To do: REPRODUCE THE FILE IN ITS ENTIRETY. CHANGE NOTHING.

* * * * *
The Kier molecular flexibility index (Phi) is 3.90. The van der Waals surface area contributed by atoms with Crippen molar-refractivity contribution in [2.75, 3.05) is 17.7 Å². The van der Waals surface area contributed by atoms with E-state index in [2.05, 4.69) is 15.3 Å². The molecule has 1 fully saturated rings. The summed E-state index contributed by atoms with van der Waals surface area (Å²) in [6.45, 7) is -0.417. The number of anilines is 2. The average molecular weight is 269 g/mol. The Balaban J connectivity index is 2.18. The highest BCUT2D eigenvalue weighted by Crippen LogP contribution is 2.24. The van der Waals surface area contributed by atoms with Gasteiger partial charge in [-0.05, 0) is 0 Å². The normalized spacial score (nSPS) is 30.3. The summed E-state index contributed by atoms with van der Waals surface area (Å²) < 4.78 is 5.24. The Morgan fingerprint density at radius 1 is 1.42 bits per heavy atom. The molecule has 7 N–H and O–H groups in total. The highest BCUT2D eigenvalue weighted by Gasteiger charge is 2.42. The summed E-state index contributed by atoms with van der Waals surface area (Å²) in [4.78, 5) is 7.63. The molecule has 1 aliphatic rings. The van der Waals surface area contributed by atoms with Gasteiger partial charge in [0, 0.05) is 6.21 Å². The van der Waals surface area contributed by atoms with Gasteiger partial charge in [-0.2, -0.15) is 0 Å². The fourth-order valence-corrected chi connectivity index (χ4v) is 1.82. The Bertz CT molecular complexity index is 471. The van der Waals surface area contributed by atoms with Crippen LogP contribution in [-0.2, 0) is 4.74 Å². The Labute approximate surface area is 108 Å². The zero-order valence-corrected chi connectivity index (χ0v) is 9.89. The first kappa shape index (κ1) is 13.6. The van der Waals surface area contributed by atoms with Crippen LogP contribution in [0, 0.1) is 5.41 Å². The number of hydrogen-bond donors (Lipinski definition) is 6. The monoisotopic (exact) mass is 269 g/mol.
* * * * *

The Kier molecular flexibility index (Phi) is 3.90. The van der Waals surface area contributed by atoms with Crippen molar-refractivity contribution in [2.75, 3.05) is 17.7 Å². The van der Waals surface area contributed by atoms with E-state index in [2.05, 4.69) is 15.3 Å². The molecule has 1 fully saturated rings. The summed E-state index contributed by atoms with van der Waals surface area (Å²) in [6.45, 7) is -0.417. The number of anilines is 2. The average molecular weight is 269 g/mol. The Balaban J connectivity index is 2.18. The highest BCUT2D eigenvalue weighted by Crippen LogP contribution is 2.24. The van der Waals surface area contributed by atoms with Gasteiger partial charge in [-0.05, 0) is 0 Å². The normalized spacial score (nSPS) is 30.3. The summed E-state index contributed by atoms with van der Waals surface area (Å²) < 4.78 is 5.24. The Morgan fingerprint density at radius 1 is 1.42 bits per heavy atom. The molecule has 7 N–H and O–H groups in total. The highest BCUT2D eigenvalue weighted by Gasteiger charge is 2.42. The summed E-state index contributed by atoms with van der Waals surface area (Å²) in [4.78, 5) is 7.63. The molecule has 1 aliphatic rings. The van der Waals surface area contributed by atoms with Gasteiger partial charge in [0, 0.05) is 6.21 Å². The van der Waals surface area contributed by atoms with Gasteiger partial charge in [-0.2, -0.15) is 0 Å². The fourth-order valence-corrected chi connectivity index (χ4v) is 1.82. The Bertz CT molecular complexity index is 471. The van der Waals surface area contributed by atoms with Crippen LogP contribution in [-0.2, 0) is 4.74 Å². The Labute approximate surface area is 108 Å². The zero-order valence-corrected chi connectivity index (χ0v) is 9.89. The first kappa shape index (κ1) is 13.6. The van der Waals surface area contributed by atoms with Crippen LogP contribution in [0, 0.1) is 5.41 Å². The number of hydrogen-bond donors (Lipinski definition) is 6. The monoisotopic (exact) mass is 269 g/mol.